“The disability rights people call it disability porn: Where you have the heroic crippled person succeeding against all odds.. It’s really problematic. When I started out, I came from a point of view of total ignorance. I guess, you could say, a point of unfettered thinking. I originally conceived it as a project about people over 80 who worked. And I bought into this whole model of successful ageing. What I realised, as my sleeves where really being pulled up deep in the subject matter, is a crying out need to place ageing on a spectrum. The disability rights people refer to these heroic people as supercrips. My supergeezer, if you will, is the proverbial skydiving octogenarian.
“The disability rights people point out that when you show people with disabilities as heroic you set an impossible standard. I’d argue that, especially with ageing since everyone ages, and very differently, the whole point is heterogeneity and diversity. Acknowledging this is very important. I’ve noted here in the States, the media garners headlines which causes a focus on the ends of the spectrum. The skydivers and then the early onset Alzheimer’s, the grimmest ends of the spectrum. What is much more difficult to do, but incredibly important, is to focus on the millions of us, the 98% -‐ I made that up – but the vast majority who inhabit the middle, who don’t want to jump out of aeroplanes, but who probably want to do something besides sit on our sofa and collect pension cheques.”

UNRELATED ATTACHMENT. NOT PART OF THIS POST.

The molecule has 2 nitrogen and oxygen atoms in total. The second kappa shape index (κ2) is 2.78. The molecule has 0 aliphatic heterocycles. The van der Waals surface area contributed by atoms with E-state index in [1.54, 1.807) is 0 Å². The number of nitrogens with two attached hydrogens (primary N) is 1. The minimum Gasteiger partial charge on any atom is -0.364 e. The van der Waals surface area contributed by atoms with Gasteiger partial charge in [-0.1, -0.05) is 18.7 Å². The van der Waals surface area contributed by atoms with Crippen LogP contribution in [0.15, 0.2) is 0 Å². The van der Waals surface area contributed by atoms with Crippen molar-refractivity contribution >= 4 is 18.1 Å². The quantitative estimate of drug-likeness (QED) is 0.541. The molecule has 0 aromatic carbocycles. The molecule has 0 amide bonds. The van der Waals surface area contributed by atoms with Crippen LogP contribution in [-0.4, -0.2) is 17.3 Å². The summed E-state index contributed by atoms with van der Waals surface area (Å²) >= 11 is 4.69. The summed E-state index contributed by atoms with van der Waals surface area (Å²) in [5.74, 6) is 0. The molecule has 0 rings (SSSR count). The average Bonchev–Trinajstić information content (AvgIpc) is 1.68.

“I say all ageing is successful otherwise you are dead. I don’t like the idea of unsuccessful. It took me a long time to realise that this binary was problematic. It’s the nuanced nature of ageing and the heterogeneous nature of ageing, which is back to exactly what you’re saying, David. In your work, you focus on the individual. This has to be paramount all the time. We’re not all Ulysses.”
Vivid terms like the ‘‘demographic time bomb’’ (Tempest, Barnatt, & Coupland, 2002) or the impending ‘‘age quake’’ describes an alarmist view of simultaneously shrinking and ageing populations resulting from low birth rates and increased longevity.
These factors also impact your workforce as a lack of skilled junior employees, combined with the potential rise of the eligible retirement age, likely forces companies like yours to retain older, more experienced personnel.
As a consequence of these demographics, a growing age diversity has become part of many organizations.
As we know from research on other demographic diversity categories, such as gender or ethnicity, diversity rarely has an unambiguous effect but is a ‘‘double-‐edged sword’’ (Horwitz & Horwitz, 2007)
Let me explain further.
Butler (1969) was among the first to define ageism as ‘‘a process of systematic stereotyping and discrimination against people because they are old.’’
Today, the concept of ageism (or age bias) tends to be conceptualised more broadly, referring to potential prejudices and subsequent discrimination against any age group, including bias and unfairness toward employees on the grounds of being too young, as well as too old.